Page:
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Bayer and Fair Planet to improve access to seeds in Ethiopia

Bayer and Fair Planet have renewed its commitment to the ‘Bridging the Seed Gap’ project for five years, aiming to improve food and nutrition security, provide economic opportunities for smallholder farmers in Ethiopia

The project, developed by Fair Planet, facilitates smallholder farmers’ access to seeds of high-quality vegetable varieties suited to local growing conditions.

Additional training on how to use these seeds sustainably and with minimal changes to traditional production practices helps the farmers improve their incomes based on significantly better harvests. The increase in income opens the door for better education and a better future for the next generation.

Under the renewed agreement, Bayer will provide Fair Planet, free of charge, with high-quality hybrid vegetable seed varieties and agronomic knowledge from its recently acquired De Ruiter and Seminis vegetable seed businesses.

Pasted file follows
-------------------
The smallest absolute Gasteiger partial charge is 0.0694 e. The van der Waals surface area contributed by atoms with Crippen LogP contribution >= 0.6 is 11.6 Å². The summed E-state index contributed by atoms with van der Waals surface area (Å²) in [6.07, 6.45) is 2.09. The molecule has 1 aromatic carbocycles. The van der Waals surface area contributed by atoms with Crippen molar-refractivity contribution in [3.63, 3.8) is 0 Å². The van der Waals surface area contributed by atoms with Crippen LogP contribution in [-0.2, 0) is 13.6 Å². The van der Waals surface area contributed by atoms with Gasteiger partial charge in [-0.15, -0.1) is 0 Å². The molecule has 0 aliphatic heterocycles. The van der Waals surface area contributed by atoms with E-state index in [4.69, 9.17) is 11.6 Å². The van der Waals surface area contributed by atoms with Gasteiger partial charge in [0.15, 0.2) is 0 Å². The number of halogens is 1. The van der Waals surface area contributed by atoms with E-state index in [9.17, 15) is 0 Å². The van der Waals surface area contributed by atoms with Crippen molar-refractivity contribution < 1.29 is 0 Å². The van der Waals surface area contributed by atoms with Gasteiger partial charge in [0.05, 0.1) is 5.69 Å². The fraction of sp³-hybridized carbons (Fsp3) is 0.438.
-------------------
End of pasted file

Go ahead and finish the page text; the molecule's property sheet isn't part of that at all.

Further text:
“As the leading company in the agriculture sector, we support small-scale farming all over the world,” explained VK Kishore, head of vegetable seeds breeding and testing for Europe, the Middle East and Africa region at Bayer.

“Smallholder farmers can have an exponential impact in eradicating hunger. Through the ‘Bridging the Seed Gap’ project, smallholder farmers can help their communities so that the more rural areas can thrive. Kudos to Fair Planet for everything they have achieved so far in Ethiopia,” Kishore added.

Dr Shoshan Haran, founder and operations manager of Fair Planet, said, “We identified vegetable varieties that can increase farmers’ crop productivity five-fold while improving product quality and marketability.”

Together with Haramaya University and the Ethiopian Ministry of Agriculture, Fair Planet developed a unique extension model and trains hundreds of farmers through a ‘train-the-trainer’ concept every year in how to improve farm productivity and profitability.

According to Fair Planet, to date, more than 50,000 smallholder farmers' households in the project regions have produced more food due to better seeds and improved farming practices. This has led to improved food security and healthier nutrition for their families. Farmers are gradually shifting from subsistence farming to an agribusiness mode of operation, which contributes to sustainable economic growth for them and their families, benefitting more than 250,000 people.